from Wiktionary, Creative Commons Attribution/Share-Alike License

  • n. Plural form of butcherbird.


Sorry, no etymologies found.


  • Mostly, though, they were called butcherbirds, and with good reason.

    The Berkeley Daily Planet, The East Bay's Independent Newspaper

  • This and other shrike species are also called 'butcherbirds' (no relative of the Ozzie birds of the same name) from their rather gruesome but very practical habit of impaling prey items on thorns for later consumption.


  • Malurus splendens tend to sing a particular melody called a "Type II song" just after gray butcherbirds

    Ars Technica

  • This may be because-as long as the fairy wrens are paying attention-butcherbirds are unlikely to snatch them.

    Ars Technica

  • Paramythiidae: tit berrypecker and crested berrypeckers Pachycephalidae: whistlers, shrike-thrushes, pitohuis and allies Artamidae: wood swallows, butcherbirds, currawongs and Australian Magpie Acanthisittidae: New Zealand wrens

    CreationWiki - Recent changes [en]

  • * [[Artamidae]]: wood swallows, butcherbirds, currawongs and Australian Magpie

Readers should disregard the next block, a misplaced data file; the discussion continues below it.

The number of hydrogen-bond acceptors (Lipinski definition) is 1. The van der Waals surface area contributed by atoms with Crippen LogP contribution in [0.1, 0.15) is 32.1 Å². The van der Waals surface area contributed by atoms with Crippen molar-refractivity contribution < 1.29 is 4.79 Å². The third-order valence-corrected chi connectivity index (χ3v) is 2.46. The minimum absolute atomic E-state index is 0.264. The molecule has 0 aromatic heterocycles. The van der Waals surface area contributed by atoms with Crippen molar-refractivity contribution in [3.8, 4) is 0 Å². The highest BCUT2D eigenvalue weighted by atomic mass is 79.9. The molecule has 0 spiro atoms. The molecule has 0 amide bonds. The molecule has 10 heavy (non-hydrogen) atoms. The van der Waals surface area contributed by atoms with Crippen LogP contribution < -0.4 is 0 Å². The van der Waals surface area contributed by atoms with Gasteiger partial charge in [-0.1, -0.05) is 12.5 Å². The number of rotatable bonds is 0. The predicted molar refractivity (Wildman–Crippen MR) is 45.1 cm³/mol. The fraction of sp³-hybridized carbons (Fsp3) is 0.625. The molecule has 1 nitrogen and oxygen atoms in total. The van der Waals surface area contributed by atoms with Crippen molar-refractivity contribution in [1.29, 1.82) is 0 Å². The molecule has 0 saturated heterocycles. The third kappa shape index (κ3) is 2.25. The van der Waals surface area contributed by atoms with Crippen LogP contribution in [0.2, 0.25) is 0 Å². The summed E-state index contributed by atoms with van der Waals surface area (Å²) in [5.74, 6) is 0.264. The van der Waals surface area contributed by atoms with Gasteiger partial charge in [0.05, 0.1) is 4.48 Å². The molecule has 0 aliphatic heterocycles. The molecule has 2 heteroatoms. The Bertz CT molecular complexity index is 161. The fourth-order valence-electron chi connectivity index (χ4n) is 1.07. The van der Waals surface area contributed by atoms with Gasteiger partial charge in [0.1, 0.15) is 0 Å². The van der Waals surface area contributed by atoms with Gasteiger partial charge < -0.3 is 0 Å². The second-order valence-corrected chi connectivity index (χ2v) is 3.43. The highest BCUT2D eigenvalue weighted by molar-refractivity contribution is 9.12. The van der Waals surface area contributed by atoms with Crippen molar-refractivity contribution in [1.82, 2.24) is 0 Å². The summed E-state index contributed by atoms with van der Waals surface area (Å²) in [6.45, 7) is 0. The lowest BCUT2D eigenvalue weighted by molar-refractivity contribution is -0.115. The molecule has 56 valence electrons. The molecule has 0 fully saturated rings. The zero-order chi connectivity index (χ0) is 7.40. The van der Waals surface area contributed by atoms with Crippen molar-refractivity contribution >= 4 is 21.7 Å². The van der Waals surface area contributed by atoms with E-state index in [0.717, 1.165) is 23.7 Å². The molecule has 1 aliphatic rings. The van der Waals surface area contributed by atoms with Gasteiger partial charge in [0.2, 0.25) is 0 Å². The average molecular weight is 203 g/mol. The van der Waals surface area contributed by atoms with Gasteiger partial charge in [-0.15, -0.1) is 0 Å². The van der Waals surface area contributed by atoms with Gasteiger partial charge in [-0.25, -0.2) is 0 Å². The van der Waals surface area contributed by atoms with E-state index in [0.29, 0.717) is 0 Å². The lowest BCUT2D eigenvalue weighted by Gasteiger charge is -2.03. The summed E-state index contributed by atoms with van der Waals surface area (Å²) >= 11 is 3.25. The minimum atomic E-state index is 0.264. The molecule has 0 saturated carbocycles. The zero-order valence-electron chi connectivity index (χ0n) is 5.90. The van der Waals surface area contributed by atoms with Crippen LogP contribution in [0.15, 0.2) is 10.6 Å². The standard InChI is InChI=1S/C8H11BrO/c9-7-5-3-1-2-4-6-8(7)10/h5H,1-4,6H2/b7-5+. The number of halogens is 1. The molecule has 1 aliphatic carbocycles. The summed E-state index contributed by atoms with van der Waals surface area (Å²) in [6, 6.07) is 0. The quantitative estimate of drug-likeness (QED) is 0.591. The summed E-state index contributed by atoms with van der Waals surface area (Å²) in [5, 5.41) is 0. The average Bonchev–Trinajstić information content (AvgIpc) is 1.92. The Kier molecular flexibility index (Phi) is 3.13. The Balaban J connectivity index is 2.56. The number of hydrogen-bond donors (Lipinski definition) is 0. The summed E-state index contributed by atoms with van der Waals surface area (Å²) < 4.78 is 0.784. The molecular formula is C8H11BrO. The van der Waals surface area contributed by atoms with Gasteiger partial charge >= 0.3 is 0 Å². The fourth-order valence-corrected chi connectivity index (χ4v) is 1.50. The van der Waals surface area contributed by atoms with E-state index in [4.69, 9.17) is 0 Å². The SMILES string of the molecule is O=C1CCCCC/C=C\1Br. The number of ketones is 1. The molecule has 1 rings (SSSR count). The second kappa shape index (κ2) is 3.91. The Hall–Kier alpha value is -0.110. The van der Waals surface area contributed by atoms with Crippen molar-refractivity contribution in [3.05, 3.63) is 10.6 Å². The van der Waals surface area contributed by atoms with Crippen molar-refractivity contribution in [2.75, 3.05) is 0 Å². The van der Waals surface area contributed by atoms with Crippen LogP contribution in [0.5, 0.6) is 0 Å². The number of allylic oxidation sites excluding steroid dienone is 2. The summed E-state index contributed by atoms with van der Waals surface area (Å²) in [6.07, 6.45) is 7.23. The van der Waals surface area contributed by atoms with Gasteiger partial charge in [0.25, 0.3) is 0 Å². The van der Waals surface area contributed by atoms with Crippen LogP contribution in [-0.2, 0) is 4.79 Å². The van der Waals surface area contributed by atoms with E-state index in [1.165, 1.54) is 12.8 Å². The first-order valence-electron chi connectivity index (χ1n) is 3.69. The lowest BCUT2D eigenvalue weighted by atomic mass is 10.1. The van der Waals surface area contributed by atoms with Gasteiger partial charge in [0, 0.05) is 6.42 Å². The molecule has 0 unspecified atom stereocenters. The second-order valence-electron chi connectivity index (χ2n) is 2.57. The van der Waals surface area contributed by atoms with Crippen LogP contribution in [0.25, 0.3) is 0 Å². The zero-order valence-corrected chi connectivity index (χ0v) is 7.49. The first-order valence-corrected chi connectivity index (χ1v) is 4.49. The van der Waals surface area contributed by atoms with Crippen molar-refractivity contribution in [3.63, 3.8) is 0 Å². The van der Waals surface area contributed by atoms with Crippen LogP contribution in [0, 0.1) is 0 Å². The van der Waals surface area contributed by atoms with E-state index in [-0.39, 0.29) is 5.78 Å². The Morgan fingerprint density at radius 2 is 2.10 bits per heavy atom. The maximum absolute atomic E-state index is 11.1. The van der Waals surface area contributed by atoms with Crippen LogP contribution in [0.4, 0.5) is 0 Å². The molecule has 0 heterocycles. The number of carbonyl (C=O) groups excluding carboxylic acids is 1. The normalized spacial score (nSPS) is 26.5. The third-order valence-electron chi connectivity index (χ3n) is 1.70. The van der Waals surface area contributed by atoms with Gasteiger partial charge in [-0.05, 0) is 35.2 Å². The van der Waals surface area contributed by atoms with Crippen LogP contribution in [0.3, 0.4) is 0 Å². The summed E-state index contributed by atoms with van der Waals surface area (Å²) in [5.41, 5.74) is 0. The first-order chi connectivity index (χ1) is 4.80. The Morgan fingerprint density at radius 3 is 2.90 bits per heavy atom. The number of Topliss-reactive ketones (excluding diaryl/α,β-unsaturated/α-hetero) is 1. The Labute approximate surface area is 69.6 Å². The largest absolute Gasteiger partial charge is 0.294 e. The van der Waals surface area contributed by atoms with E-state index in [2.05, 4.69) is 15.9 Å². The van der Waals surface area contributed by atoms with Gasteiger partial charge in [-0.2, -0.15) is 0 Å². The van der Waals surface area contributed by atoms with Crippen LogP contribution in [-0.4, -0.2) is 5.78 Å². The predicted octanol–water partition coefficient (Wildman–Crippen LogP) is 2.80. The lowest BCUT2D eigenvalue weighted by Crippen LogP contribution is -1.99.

CreationWiki - Recent changes [en]

  • A few days ago I was privileged to watch two young butcherbirds fossick around an empty hanging basket - empty because the plant died from neglect and I haven't made it a priority to replace it.

    Gardening Tips 'n' Ideas

  • He keeps an eye on me as if I share his very private thoughts; I mention this because I see him every other day and ask him why he has no mate – he is the greatest hunter I have seen, pity female butcherbirds don’t glean the simple facts, a crop that’s full should beat an empty head awash with song, especially when its hunger calls the tune.

    Archive 2007-07-01


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